Following World War II, limited biological experiments had been carried out by military and university scientists. Tests had covered such factors as the effects of radiation upon living organisms and the behavior of animals in the absence of gravitational forces. The first of these experiments was undertaken with captured V-2 rockets at Holloman Air Base, N. Mex. In 1946-47, Harvard biologists, in cooperation with scientists from the U.S. Naval Research Laboratory, recovered seeds and fruit flies after flights at altitudes up to 160 km. This group was joined in 1948 by Dr. James P. Henry of the U.S. Air Force, and during the next few years successful flights were launched with mice and monkeys as passengers.22
In June 1948 the first American primate, Albert I, was launched in a V-2 rocket from White Sands, N. Mex., but it died of suffocation. A year later, on June 14, a second anesthetized monkey Albert II, was sent aloft in the same V-2 vehicle. That monkey survived the flight but was killed on impact. On September 16 a third monkey was killed when the rocket exploded at 35,000 feet. In December 1949, a fourth monkey was flown, with data on ECG and respiration successfully telemetered, but the monkey died on impact. A mouse sent aloft on October 31 was not recovered alive, although pictures were made of its behavior in a weightless state.
Aerobee rockets also were used. On April 18,1951, Henry and his group sent aloft an anesthetized monkey and several mice. The animals were not recovered because of parachute failure. An anesthetized monkey and 11 mice sent aloft in an Aerobee rocket on September 20, 1951, were all recovered alive, although the monkey died 2 hours after impact. These mice became the first known living creatures to survive actual space-flight, conditions. The following May, two anesthetized monkeys, Pat and Mike, together with two mice, were flown to a 62-km altitude. Pat and Mike were the first primates to survive actual space-flight conditions.23 By 1952 the supply of V-2 rockets was exhausted, and biological experiments in rockets and missiles came to a halt for the next 6 years.
Paralleling these activities since 1950 were biological experiments carried out in unmanned balloon flights. On September 8, 1950, the U.S. Air Force sent white mice aloft in an "Albert" capsule to a height of 47,000 feet. They were recovered dead because of capsule depressurization and leakage 7 hours after launch. On the 28th of that month, white mice were sent aloft to 97,000 feet and recovered unharmed after 3 hours 40 minutes. On January 18, 1951, an "Albert" capsule containing mice went aloft. It was recovered after 2 hours, the balloon having burst at 45,000 feet. The following August, hamsters were sent aloft to 59,000 feet in a Minnesota capsule, but again there was a balloon failure. Data on this flight are lacking.24 These experiments culminate ultimately in the Man-High experiments, in which a human subject was lifted aloft on the eve of Sputnik. These pioneering efforts were of limited value, but they laid the groundwork for biological experimentation prior to high-altitude manned flight and space flight.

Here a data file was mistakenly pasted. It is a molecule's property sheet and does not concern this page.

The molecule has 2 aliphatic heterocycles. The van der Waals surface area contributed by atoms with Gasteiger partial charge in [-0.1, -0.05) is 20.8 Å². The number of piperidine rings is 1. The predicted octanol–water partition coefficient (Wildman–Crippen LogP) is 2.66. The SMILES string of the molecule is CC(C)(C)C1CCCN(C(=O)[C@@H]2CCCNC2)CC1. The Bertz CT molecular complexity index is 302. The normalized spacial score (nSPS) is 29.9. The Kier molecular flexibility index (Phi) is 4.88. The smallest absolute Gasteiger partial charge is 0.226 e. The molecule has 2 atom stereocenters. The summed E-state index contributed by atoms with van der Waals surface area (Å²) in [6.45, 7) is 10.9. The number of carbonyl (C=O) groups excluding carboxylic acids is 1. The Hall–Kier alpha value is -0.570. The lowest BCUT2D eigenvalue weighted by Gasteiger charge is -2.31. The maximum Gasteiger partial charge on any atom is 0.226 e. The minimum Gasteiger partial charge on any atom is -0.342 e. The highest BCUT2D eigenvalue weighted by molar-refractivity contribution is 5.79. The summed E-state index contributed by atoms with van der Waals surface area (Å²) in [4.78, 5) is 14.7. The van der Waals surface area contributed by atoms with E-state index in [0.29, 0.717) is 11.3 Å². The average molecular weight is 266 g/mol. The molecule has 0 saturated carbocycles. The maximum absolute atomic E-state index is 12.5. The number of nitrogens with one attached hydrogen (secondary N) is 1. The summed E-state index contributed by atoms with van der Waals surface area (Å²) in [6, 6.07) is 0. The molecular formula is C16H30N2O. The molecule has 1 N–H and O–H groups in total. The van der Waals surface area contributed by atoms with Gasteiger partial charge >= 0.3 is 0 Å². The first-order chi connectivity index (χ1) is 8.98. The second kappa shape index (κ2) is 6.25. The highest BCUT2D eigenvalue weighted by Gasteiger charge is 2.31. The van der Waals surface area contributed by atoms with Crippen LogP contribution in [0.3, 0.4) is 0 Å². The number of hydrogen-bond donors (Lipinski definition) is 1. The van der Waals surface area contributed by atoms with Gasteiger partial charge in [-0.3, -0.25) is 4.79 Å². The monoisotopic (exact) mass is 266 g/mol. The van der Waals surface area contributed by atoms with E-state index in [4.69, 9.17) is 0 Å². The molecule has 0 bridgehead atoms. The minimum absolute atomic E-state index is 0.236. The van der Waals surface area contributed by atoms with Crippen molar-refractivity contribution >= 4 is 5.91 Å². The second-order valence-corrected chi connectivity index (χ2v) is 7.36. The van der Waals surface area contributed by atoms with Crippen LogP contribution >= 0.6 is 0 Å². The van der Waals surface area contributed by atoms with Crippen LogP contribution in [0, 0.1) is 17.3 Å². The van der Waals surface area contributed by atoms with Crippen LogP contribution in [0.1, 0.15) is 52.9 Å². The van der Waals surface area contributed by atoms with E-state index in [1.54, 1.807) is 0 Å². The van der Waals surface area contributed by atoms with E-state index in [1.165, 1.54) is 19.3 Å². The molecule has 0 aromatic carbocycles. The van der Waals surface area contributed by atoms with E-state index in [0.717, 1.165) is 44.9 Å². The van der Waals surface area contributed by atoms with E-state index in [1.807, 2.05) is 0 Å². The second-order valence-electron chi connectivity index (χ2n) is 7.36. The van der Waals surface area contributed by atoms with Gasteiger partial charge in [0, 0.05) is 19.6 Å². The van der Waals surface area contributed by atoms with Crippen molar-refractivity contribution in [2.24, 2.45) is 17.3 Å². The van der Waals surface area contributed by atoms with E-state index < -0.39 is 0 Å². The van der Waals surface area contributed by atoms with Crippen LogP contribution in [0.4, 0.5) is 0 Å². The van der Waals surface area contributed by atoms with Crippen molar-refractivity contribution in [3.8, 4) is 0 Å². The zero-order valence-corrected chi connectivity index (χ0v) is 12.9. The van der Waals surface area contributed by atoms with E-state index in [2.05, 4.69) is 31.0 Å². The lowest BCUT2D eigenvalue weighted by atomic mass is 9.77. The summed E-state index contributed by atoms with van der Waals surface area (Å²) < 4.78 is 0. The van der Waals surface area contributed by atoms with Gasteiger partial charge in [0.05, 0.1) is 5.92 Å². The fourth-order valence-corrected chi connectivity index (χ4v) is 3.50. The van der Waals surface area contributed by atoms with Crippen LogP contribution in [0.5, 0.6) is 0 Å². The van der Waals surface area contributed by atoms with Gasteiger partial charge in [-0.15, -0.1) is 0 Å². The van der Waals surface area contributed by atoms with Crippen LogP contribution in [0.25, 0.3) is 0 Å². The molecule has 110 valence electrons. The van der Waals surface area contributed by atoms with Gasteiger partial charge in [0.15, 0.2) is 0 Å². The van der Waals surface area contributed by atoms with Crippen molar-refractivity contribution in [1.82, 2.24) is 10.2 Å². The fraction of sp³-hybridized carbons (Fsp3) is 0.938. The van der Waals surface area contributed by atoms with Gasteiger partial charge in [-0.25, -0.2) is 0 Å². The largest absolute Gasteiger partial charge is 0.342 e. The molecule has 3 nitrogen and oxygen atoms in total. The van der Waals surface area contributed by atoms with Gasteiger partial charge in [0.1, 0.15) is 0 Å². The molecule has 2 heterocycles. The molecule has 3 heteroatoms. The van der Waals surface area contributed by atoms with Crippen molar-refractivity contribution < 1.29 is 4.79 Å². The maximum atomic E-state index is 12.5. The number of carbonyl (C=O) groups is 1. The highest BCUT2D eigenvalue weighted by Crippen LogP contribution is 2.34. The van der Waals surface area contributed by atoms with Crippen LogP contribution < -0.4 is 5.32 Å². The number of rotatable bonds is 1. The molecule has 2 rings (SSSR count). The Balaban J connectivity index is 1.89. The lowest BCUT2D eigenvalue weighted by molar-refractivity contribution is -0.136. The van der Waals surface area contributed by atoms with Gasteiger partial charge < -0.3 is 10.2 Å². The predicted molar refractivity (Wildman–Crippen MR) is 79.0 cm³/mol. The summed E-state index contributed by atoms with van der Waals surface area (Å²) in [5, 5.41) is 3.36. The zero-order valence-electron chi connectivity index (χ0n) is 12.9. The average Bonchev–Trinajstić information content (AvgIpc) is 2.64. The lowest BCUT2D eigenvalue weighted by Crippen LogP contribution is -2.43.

Also important during this decade was the development of the X-12, X-15, 25 and Dyna-Soar programs, all concerned with testing human factors and all providing basic knowledge upon which the first U.S. space program would be built.
22. Dietrich E. Beischer and Alfred R. Fregly, Animals and Man in Space, A Chronology and Annotated Bibliography Through tile Year 1960, ONR Rep. ACR-64 (USNSAM Monograph 5), Dept. of the Navy, p. 53. See particularly pp. 55-90 for charts and a bibliography of animal biological experiments through 1960.
23. Ibid., pp. 56-57. See also Note 16.
24. During the next 10 years more than 50 experiments were performed by investigators including D. G. Simons, J. P. Stapp, and others. Subjects included hamsters, cats, dogs, black and white mice, fruit flies, goldfish, seeds, chicken eggs, and human skin. More than 80 experiments of this type were carried out in all. Beischer and Fregly, op. cit., pp.13-30
25. See Wendell H. Stillwell, X-15 Research Results With a Selected Bibliography, NASA SP-60, 1965.